Po­ems set to song bring China’s an­cient lu­niso­lar cal­en­dar to life

China Daily - - WEEKEND LIFE - chen­nan@chi­

The 24 So­lar Terms, a tra­di­tional Chi­nese cal­en­dar that sum­ma­rizes dif­fer­ent sea­sonal phe­nom­ena, have in­spired many artists in­clud­ing singer Gong Linna and her hus­band.

he 24 So­lar Terms, a tra­di­tional Chi­nese cal­en­dar that sum­ma­rizes dif­fer­ent sea­sonal phe­nom­ena, have in­spired many artists from chore­og­ra­phers, painters to com­posers. The mu­si­cal cou­ple, Chi­nese singer Gong Linna and her hus­band, Ger­man com­poser Robert Zol­litsch, are no ex­cep­tion.

With the help of their friend, Jing Yuan­hua, who teaches Chi­nese lan­guage at Ren­min Uni­ver­sity of China, the cou­ple have se­lected 24 tra­di­tional Chi­nese po­ems and turned them into 24 songs.

From Au­gust 7, on the day of li qiu, or the Be­gin­ning of Au­tumn, they have al­ready re­leased four songs, in­clud­ing Be­gin­ning of Au­tumn based on Song Dy­nasty (960-1127) poet Liu Yong’s poem, Shao Nian You, and Au­tum­nal Equinox, or qiu fen in Chi­nese, which is in­spired by the poem, Qiu Ci, by Tang Dy­nasty (618-907) poet, Liu Yuxi.

“The 24 po­ems we’ve se­lected are not just well-known tra­di­tional Chi­nese po­ems, there are also some less well-known ones. With the mu­sic, au­di­ences un­der­stand these po­ems fur­ther and learn the ro­ta­tion of the 24 So­lar Terms, a great part of Chi­nese cul­ture,” said Gong in Bei­jing re­cently.

The 24 So­lar Terms are viewed as “China’s fifth in­ven­tion” in in­ter­na­tional me­te­o­ro­log­i­cal cir­cles. Each of the 24 points on the tra­di­tional Chi­nese lu­niso­lar cal­en­dar matches an as­tro­nom­i­cal event or sig­ni­fies a nat­u­ral phe­nom­e­non.

In Novem­ber 2016, the 24 So­lar Terms were added to the UNESCO’s Lists of the In­tan­gi­ble Cul­tural Her­itage of Hu­man­ity.

Ac­cord­ing to the cou­ple, each of the 24 songs com­bine tra­di­tional Chi­nese in­stru­ments, such as the bam­boo flute, xiao (ver­ti­cal Chi­nese flute) and sheng (a tra­di­tional Chi­nese wind in­stru­ment) with con­tem­po­rary mu­si­cal el­e­ments.

“The an­cient Chi­nese peo­ple in­vented the 24 So­lar Terms to guide farm­ing. But be­cause the cli­mate change, it also in­flu­ences the mood of the peo­ple. That’s why we have so many tra­di­tional Chi­nese po­ems in­spired by the 24 So­lar Terms,” says Jing, who is also the ed­i­tor of Gong’s se­ries of singing teach­ing ma­te­ri­als. “Tra­di­tional Chi­nese po­ems are must-reads for stu­dents, but few peo­ple read Chi­nese po­ems af­ter leav­ing school. With mu­sic, it can be eas­ier to re­mem­ber and un­der­stand the po­ems.”

“The 24 songs show­case the ver­sa­til­ity of my voice. Like my hus­band’s com­bi­na­tion of in­stru­ments, I also mix dif­fer­ent singing styles into per­form­ing the 24 songs, such as tra­di­tional Chi­nese opera and pop mu­sic,” says Gong.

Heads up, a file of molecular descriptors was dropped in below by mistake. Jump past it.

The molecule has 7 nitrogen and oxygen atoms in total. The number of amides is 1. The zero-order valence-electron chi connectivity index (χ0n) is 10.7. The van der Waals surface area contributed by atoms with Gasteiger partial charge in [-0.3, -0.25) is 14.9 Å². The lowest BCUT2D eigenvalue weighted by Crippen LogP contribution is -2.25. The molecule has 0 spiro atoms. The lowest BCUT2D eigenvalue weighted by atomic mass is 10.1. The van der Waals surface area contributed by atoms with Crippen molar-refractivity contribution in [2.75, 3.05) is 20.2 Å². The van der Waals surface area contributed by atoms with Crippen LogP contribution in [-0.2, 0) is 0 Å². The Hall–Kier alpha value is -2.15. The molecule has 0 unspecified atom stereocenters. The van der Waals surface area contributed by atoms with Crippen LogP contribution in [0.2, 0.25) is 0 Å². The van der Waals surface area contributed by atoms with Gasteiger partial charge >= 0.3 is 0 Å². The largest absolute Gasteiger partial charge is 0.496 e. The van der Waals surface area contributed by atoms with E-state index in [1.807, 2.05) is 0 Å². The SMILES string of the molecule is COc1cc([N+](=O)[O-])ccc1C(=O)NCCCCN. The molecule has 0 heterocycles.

The idea of re­leas­ing 24 songs based on the 24 So­lar Terms re­sulted from the ear­lier project of turn­ing an­cient Chi­nese po­etry into songs by the cou­ple in 2015, ac­cord­ing to Gong, who was born in Guiyang, the cap­i­tal of South­west China’s Guizhou prov­ince, Gong started learn­ing Chi­nese folk singing at a very young age and en­rolled at the Chi­nese Con­ser­va­tory of Mu­sic in Bei­jing at age 16.

Zol­litsch has used such ex­per­i­ments in their al­bum, Tang Song

Dong Xi, a dou­ble CD which was re­leased three years ago. With Gong singing and Zol­litsch com­pos­ing, they used more than 15 Chi­nese po­ems from an­cient po­ets such as Li Bai, Du Fu and Bai Juyi as lyrics.

The Tang and Song of the ti­tle re­fer to the two Chi­nese dy­nas­ties that are fa­mous for their po­etry, and the mu­sic in­cor­po­rates both Chi­nese and West­ern in­stru­ments. The ti­tle of the other CD, Dong Xi, means “East West” as well as the Chi­nese phrase mean­ing “a thing”, it fea­tures pop and elec­tronic mu­sic in the songs. The first song of the al­bum is Jing

Ye Si (Thoughts on A Quiet Night), taken from the fa­mous poem of the same ti­tle by Li Bai (701-762).

Zol­litsch says he first read the poem in the 1990s and so far has seen more than 300 trans­la­tions of it.

Zol­litsch, who grew up in Mu­nich, Ger­many, and came to China on a schol­ar­ship to study guqin (the Chi­nese seven-stringed zither) in Shang­hai in 1993, says he wants to en­liven Chi­nese mu­sic and bring back clas­si­cal po­ems to mod­ern so­ci­ety.

“The Aus­trian com­poser Franz Schu­bert was a pi­o­neer of turn­ing po­ems into mu­sic, which en­abled the po­ems to be pop­u­lar till now. It could be a sim­i­lar act to turn tra­di­tional Chi­nese po­ems into songs, which can be ap­pre­ci­ated by to­day’s au­di­ences,” says Zol­litsch. “Pop mu­sic dom­i­nates the mu­sic scene in China. We want to in­tro­duce some­thing dif­fer­ent.”

Be­fore set­tling down in Bei­jing in 2009, he re­searched tra­di­tional mu­sic in the In­ner Mon­go­lia and Ti­bet au­ton­o­mous re­gions, while col­lab­o­rat­ing with a num­ber of Chi­nese mu­si­cians. The cou­ple met in 2002 and mar­ried in 2004.

In 2009, Gong re­ceived rave re­views af­ter she re­leased the song

Tan Te (Dis­turbed) on­line. Com­posed by Zol­litsch, the song uses sounds rather than words to con­vey dif­fer­ent emo­tions and moods.

This July, the cou­ple left Bei­jing and moved to the Dali Bai au­ton­o­mous pre­fec­ture in Yun­nan prov­ince, hop­ing to get closer to na­ture and fo­cus on mu­sic. They also plan to launch a mu­sic ed­u­ca­tion cen­ter there and teach chil­dren to sing songs in­spired by tra­di­tional Chi­nese po­ems.


Gong Linna per­forms in a con­cert, ti­tled Cloud River Moun­tain, July this year, as part of the an­nual Lin­coln Cen­ter Fes­ti­val. at the Ger­ald W. Lynch Theater at John Jay Col­lege in

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